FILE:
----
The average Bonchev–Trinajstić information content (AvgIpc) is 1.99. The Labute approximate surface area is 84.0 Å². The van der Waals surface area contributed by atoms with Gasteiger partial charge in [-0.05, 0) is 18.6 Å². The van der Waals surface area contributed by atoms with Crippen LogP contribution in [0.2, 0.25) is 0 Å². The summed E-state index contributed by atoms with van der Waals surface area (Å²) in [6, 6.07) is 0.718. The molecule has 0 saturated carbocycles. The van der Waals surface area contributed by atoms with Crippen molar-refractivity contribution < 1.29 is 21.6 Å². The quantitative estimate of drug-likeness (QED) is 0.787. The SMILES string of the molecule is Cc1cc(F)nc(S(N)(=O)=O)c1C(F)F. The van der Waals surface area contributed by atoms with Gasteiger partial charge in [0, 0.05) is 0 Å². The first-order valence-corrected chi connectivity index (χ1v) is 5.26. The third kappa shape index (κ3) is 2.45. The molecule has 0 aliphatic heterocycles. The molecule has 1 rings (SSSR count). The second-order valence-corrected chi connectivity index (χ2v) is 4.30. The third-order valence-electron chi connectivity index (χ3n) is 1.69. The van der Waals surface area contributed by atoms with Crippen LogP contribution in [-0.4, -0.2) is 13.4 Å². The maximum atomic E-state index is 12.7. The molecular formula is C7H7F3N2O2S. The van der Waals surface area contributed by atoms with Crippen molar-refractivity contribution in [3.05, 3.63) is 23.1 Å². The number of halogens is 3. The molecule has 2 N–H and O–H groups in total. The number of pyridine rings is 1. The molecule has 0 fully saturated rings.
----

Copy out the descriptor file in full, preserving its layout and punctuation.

The average Bonchev–Trinajstić information content (AvgIpc) is 1.99. The Labute approximate surface area is 84.0 Å². The van der Waals surface area contributed by atoms with Gasteiger partial charge in [-0.05, 0) is 18.6 Å². The van der Waals surface area contributed by atoms with Crippen LogP contribution in [0.2, 0.25) is 0 Å². The summed E-state index contributed by atoms with van der Waals surface area (Å²) in [6, 6.07) is 0.718. The molecule has 0 saturated carbocycles. The van der Waals surface area contributed by atoms with Crippen molar-refractivity contribution < 1.29 is 21.6 Å². The quantitative estimate of drug-likeness (QED) is 0.787. The SMILES string of the molecule is Cc1cc(F)nc(S(N)(=O)=O)c1C(F)F. The van der Waals surface area contributed by atoms with Gasteiger partial charge in [0, 0.05) is 0 Å². The first-order valence-corrected chi connectivity index (χ1v) is 5.26. The third kappa shape index (κ3) is 2.45. The molecule has 0 aliphatic heterocycles. The molecule has 1 rings (SSSR count). The second-order valence-corrected chi connectivity index (χ2v) is 4.30. The third-order valence-electron chi connectivity index (χ3n) is 1.69. The van der Waals surface area contributed by atoms with Crippen LogP contribution in [-0.4, -0.2) is 13.4 Å². The maximum atomic E-state index is 12.7. The molecular formula is C7H7F3N2O2S. The van der Waals surface area contributed by atoms with Crippen molar-refractivity contribution in [3.05, 3.63) is 23.1 Å². The number of halogens is 3. The molecule has 2 N–H and O–H groups in total. The number of pyridine rings is 1. The molecule has 0 fully saturated rings.